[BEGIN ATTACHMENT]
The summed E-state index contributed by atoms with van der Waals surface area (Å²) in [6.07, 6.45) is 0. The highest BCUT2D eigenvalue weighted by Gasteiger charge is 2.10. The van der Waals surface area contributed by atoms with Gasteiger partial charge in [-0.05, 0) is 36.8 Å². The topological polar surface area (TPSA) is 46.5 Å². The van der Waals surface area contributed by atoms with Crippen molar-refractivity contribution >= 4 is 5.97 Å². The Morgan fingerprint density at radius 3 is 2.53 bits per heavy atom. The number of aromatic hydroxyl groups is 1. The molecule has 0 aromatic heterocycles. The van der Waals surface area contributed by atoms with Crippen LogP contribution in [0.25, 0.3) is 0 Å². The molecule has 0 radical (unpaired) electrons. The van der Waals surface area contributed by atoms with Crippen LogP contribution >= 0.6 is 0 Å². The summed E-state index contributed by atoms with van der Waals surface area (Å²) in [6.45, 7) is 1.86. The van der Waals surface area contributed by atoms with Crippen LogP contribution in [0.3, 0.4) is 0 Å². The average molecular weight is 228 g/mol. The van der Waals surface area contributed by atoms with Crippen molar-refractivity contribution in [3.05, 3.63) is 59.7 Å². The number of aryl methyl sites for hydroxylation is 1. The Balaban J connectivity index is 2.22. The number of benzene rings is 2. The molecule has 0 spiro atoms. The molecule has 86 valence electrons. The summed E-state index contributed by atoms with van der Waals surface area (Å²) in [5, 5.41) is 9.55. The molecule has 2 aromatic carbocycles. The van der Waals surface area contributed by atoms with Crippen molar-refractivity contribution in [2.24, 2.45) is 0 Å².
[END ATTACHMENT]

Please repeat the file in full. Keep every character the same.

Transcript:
The summed E-state index contributed by atoms with van der Waals surface area (Å²) in [6.07, 6.45) is 0. The highest BCUT2D eigenvalue weighted by Gasteiger charge is 2.10. The van der Waals surface area contributed by atoms with Gasteiger partial charge in [-0.05, 0) is 36.8 Å². The topological polar surface area (TPSA) is 46.5 Å². The van der Waals surface area contributed by atoms with Crippen molar-refractivity contribution >= 4 is 5.97 Å². The Morgan fingerprint density at radius 3 is 2.53 bits per heavy atom. The number of aromatic hydroxyl groups is 1. The molecule has 0 aromatic heterocycles. The van der Waals surface area contributed by atoms with Crippen LogP contribution in [0.25, 0.3) is 0 Å². The molecule has 0 radical (unpaired) electrons. The van der Waals surface area contributed by atoms with Crippen LogP contribution >= 0.6 is 0 Å². The summed E-state index contributed by atoms with van der Waals surface area (Å²) in [6.45, 7) is 1.86. The van der Waals surface area contributed by atoms with Crippen LogP contribution in [0.3, 0.4) is 0 Å². The average molecular weight is 228 g/mol. The van der Waals surface area contributed by atoms with Crippen molar-refractivity contribution in [3.05, 3.63) is 59.7 Å². The number of aryl methyl sites for hydroxylation is 1. The Balaban J connectivity index is 2.22. The number of benzene rings is 2. The molecule has 0 spiro atoms. The molecule has 86 valence electrons. The summed E-state index contributed by atoms with van der Waals surface area (Å²) in [5, 5.41) is 9.55. The molecule has 2 aromatic carbocycles. The van der Waals surface area contributed by atoms with Crippen molar-refractivity contribution in [2.24, 2.45) is 0 Å².